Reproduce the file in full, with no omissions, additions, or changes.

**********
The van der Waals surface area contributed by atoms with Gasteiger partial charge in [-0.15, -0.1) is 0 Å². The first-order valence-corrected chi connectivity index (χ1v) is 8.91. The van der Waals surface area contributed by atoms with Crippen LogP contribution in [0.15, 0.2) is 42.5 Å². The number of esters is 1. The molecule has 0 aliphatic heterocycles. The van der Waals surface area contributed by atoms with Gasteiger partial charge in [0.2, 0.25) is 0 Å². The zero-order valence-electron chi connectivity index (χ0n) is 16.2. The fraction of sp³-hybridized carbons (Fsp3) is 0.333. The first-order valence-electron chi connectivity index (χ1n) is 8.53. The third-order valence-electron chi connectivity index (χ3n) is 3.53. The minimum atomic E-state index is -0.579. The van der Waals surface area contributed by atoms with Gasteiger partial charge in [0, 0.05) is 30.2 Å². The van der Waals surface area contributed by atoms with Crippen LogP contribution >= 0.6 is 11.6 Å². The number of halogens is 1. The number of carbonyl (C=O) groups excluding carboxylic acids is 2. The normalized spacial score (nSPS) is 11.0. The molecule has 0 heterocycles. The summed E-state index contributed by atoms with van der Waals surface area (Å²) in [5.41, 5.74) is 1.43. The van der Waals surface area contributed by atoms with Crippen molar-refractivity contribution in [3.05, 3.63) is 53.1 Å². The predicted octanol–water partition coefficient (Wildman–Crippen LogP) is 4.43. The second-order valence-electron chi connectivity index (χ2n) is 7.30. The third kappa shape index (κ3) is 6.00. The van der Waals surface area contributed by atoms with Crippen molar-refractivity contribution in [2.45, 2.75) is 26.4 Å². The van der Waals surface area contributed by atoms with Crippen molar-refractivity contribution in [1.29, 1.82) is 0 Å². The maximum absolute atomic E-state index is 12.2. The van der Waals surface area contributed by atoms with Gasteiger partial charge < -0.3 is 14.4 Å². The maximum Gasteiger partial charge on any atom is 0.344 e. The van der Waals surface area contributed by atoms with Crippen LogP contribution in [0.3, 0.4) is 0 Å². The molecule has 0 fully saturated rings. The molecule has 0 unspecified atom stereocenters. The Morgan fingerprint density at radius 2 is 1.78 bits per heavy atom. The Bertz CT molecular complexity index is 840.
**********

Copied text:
The van der Waals surface area contributed by atoms with Gasteiger partial charge in [-0.15, -0.1) is 0 Å². The first-order valence-corrected chi connectivity index (χ1v) is 8.91. The van der Waals surface area contributed by atoms with Crippen LogP contribution in [0.15, 0.2) is 42.5 Å². The number of esters is 1. The molecule has 0 aliphatic heterocycles. The van der Waals surface area contributed by atoms with Gasteiger partial charge in [0.2, 0.25) is 0 Å². The zero-order valence-electron chi connectivity index (χ0n) is 16.2. The fraction of sp³-hybridized carbons (Fsp3) is 0.333. The first-order valence-electron chi connectivity index (χ1n) is 8.53. The third-order valence-electron chi connectivity index (χ3n) is 3.53. The minimum atomic E-state index is -0.579. The van der Waals surface area contributed by atoms with Gasteiger partial charge in [0, 0.05) is 30.2 Å². The van der Waals surface area contributed by atoms with Crippen LogP contribution >= 0.6 is 11.6 Å². The number of halogens is 1. The number of carbonyl (C=O) groups excluding carboxylic acids is 2. The normalized spacial score (nSPS) is 11.0. The molecule has 0 heterocycles. The summed E-state index contributed by atoms with van der Waals surface area (Å²) in [5.41, 5.74) is 1.43. The van der Waals surface area contributed by atoms with Crippen molar-refractivity contribution in [3.05, 3.63) is 53.1 Å². The predicted octanol–water partition coefficient (Wildman–Crippen LogP) is 4.43. The second-order valence-electron chi connectivity index (χ2n) is 7.30. The third kappa shape index (κ3) is 6.00. The van der Waals surface area contributed by atoms with Crippen molar-refractivity contribution in [2.45, 2.75) is 26.4 Å². The van der Waals surface area contributed by atoms with Crippen molar-refractivity contribution in [1.29, 1.82) is 0 Å². The maximum absolute atomic E-state index is 12.2. The van der Waals surface area contributed by atoms with Gasteiger partial charge < -0.3 is 14.4 Å². The maximum Gasteiger partial charge on any atom is 0.344 e. The van der Waals surface area contributed by atoms with Crippen LogP contribution in [0.3, 0.4) is 0 Å². The molecule has 0 fully saturated rings. The molecule has 0 unspecified atom stereocenters. The Morgan fingerprint density at radius 2 is 1.78 bits per heavy atom. The Bertz CT molecular complexity index is 840.